Wells Fargo enjoyed a modest increase in profits for the fourth quarter of the year, as falling credit costs more than offset a 10 per cent fall in revenue.
The bank, America’s fourth largest by assets, reported net income of $2.99bn for the fourth quarter, up around 4 per cent on the same period in 2019. The bank reported earnings of 64 cents a share, higher than the 59 cents expected by analysts in a Bloomberg poll. Revenues for the quarter came in at $17.9bn, versus $19.9bn a year ago.
“Although our financial performance improved and we earned $3bn in the fourth quarter, our results continued to be impacted by the unprecedented operating environment and the required work to put our substantial legacy issues behind us,” said Charlie Scharf, who vowed to restore the bank’s fortunes after becoming CEO in September 2019.
Restructuring charges took another $781m out of earnings in the fourth quarter. Net interest income fell 17 per cent, to $9.28bn, versus a year earlier. Lending margins recovered slightly relative to the third quarter, reflecting a small rise in US benchmark interest rates, which are still near historic lows.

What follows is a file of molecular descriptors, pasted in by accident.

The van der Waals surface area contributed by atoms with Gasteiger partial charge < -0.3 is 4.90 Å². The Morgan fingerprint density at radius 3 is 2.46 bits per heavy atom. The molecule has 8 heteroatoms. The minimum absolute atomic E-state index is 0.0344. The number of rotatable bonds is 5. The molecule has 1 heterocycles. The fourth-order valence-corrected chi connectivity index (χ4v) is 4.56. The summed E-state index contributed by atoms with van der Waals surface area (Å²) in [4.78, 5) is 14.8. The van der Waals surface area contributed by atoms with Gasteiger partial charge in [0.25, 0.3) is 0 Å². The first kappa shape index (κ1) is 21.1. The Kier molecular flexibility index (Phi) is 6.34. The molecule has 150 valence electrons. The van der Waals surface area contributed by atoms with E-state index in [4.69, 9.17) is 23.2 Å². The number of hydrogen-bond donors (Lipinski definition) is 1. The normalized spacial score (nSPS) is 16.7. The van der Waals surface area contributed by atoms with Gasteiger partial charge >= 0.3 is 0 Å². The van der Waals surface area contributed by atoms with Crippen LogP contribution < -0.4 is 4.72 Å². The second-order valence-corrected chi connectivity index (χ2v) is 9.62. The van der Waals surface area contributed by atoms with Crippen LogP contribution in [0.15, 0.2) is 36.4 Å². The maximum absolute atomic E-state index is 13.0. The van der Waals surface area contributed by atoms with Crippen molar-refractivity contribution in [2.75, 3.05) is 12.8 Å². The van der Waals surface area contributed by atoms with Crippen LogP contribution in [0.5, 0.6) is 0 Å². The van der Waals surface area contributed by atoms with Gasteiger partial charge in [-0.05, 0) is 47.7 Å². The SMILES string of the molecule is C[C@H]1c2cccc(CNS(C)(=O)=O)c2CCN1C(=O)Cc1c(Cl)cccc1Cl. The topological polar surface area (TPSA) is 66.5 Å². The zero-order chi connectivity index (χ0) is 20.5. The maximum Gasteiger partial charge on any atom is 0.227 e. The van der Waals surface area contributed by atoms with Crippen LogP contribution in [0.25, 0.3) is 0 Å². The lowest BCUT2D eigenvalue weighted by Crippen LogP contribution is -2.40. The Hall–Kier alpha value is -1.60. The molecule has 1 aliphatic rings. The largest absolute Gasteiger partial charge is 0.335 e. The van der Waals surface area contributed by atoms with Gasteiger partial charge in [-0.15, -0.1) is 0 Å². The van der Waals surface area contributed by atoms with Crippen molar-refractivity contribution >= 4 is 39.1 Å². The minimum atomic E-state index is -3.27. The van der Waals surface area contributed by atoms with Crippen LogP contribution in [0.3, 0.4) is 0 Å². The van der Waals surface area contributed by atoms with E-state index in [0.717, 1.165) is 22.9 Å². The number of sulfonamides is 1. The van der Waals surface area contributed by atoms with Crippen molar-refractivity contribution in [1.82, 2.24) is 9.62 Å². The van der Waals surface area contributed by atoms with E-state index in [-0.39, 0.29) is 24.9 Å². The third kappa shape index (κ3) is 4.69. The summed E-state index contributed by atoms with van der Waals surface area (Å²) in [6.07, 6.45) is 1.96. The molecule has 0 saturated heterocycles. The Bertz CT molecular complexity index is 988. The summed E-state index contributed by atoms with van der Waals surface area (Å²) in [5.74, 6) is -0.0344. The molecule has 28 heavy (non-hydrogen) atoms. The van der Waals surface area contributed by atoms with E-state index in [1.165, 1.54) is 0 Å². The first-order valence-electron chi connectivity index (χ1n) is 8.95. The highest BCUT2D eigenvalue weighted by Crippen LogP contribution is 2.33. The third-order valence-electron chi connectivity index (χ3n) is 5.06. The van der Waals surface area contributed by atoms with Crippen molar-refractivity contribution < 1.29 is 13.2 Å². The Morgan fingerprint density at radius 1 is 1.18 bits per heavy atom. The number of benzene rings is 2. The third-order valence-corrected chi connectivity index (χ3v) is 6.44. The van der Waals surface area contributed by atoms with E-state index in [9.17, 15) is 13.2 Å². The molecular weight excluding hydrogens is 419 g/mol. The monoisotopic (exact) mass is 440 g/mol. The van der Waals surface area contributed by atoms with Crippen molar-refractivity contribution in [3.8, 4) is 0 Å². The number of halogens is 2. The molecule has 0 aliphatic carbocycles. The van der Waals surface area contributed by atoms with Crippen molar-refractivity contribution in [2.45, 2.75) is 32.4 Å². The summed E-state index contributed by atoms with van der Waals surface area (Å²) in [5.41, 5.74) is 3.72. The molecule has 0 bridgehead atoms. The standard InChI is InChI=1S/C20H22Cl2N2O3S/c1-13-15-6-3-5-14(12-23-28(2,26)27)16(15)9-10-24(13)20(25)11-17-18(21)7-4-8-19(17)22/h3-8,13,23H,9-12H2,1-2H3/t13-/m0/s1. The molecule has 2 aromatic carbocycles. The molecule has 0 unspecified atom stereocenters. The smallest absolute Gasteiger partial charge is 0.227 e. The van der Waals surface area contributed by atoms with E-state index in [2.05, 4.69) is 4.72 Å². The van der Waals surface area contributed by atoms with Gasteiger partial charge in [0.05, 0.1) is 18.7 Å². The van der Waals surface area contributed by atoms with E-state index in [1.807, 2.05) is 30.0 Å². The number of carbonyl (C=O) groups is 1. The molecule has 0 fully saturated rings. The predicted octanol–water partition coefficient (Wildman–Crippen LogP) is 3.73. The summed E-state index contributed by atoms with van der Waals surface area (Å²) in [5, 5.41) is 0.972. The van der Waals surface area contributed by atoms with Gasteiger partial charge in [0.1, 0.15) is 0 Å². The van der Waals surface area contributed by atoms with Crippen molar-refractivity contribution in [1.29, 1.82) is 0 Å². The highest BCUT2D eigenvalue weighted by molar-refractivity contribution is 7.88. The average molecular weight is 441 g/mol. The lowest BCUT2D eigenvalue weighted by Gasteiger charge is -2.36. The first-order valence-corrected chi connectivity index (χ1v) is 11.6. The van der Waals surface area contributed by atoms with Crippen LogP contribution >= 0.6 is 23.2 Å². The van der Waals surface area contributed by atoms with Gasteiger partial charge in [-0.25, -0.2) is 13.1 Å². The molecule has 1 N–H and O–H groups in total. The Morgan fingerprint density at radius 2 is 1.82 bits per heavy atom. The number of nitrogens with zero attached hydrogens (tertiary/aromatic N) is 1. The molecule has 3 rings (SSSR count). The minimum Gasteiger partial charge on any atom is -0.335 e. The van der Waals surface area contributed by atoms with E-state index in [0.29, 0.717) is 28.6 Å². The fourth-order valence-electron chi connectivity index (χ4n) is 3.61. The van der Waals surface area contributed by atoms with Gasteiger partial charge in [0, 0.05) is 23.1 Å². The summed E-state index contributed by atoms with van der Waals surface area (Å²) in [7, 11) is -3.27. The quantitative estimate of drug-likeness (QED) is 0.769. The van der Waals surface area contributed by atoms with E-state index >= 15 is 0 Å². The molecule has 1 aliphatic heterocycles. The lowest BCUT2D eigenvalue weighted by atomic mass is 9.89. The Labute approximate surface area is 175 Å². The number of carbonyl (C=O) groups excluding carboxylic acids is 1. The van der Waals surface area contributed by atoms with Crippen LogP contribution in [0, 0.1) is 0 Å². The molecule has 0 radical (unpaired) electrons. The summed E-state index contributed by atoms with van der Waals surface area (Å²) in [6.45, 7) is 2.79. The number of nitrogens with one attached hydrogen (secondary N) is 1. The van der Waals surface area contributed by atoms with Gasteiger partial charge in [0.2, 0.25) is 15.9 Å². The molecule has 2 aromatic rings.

Loan loss charges were a bright spot. After booking more than $10bn in the first nine months of the year, Wells enjoyed a $179m gain for loan loss provisions in the fourth quarter, largely because it released reserves related to a student loan portfolio which it is selling.
The higher than expected profits make it more likely that Wells will buy back shares in the first quarter, since share repurchases are capped by banks’ recent earnings. Wells said that its board had approved the buy back of an additional 500m shares, but did not signal imminent plans to go ahead with the plan.
Wells reported a 56 per cent fall in net income in the third quarter, a steeper drop than rivals Citigroup, Bank of America and JPMorgan Chase, as lower interest rates compressed lending margins while restructuring charges pushed up costs.
Wells has a smaller investment bank than its rivals, so it has enjoyed fewer spoils from 2020’s trading, dealmaking and fundraising booms.